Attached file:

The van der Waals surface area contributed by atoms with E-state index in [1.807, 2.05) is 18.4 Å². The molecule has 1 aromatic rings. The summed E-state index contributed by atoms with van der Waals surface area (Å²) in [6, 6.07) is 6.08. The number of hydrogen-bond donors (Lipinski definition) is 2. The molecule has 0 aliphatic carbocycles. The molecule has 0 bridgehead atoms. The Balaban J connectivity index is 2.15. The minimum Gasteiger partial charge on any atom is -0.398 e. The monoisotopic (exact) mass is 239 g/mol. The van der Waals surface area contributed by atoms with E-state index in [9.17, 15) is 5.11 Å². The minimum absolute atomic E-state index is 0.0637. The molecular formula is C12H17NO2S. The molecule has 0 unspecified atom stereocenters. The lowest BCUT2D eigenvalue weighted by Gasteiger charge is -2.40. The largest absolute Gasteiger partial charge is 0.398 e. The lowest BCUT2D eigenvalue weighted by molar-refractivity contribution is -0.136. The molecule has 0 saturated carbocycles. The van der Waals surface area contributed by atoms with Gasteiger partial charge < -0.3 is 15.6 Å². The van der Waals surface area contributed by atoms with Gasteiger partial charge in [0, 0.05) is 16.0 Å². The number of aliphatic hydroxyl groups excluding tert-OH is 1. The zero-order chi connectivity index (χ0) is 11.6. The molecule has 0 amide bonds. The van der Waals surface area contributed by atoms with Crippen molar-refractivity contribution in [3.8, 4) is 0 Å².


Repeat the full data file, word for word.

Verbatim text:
The van der Waals surface area contributed by atoms with E-state index in [1.807, 2.05) is 18.4 Å². The molecule has 1 aromatic rings. The summed E-state index contributed by atoms with van der Waals surface area (Å²) in [6, 6.07) is 6.08. The number of hydrogen-bond donors (Lipinski definition) is 2. The molecule has 0 aliphatic carbocycles. The molecule has 0 bridgehead atoms. The Balaban J connectivity index is 2.15. The minimum Gasteiger partial charge on any atom is -0.398 e. The monoisotopic (exact) mass is 239 g/mol. The van der Waals surface area contributed by atoms with E-state index in [9.17, 15) is 5.11 Å². The minimum absolute atomic E-state index is 0.0637. The molecular formula is C12H17NO2S. The molecule has 0 unspecified atom stereocenters. The lowest BCUT2D eigenvalue weighted by Gasteiger charge is -2.40. The largest absolute Gasteiger partial charge is 0.398 e. The lowest BCUT2D eigenvalue weighted by molar-refractivity contribution is -0.136. The molecule has 0 saturated carbocycles. The van der Waals surface area contributed by atoms with Gasteiger partial charge < -0.3 is 15.6 Å². The van der Waals surface area contributed by atoms with Gasteiger partial charge in [0, 0.05) is 16.0 Å². The number of aliphatic hydroxyl groups excluding tert-OH is 1. The zero-order chi connectivity index (χ0) is 11.6. The molecule has 0 amide bonds. The van der Waals surface area contributed by atoms with Crippen molar-refractivity contribution in [3.8, 4) is 0 Å².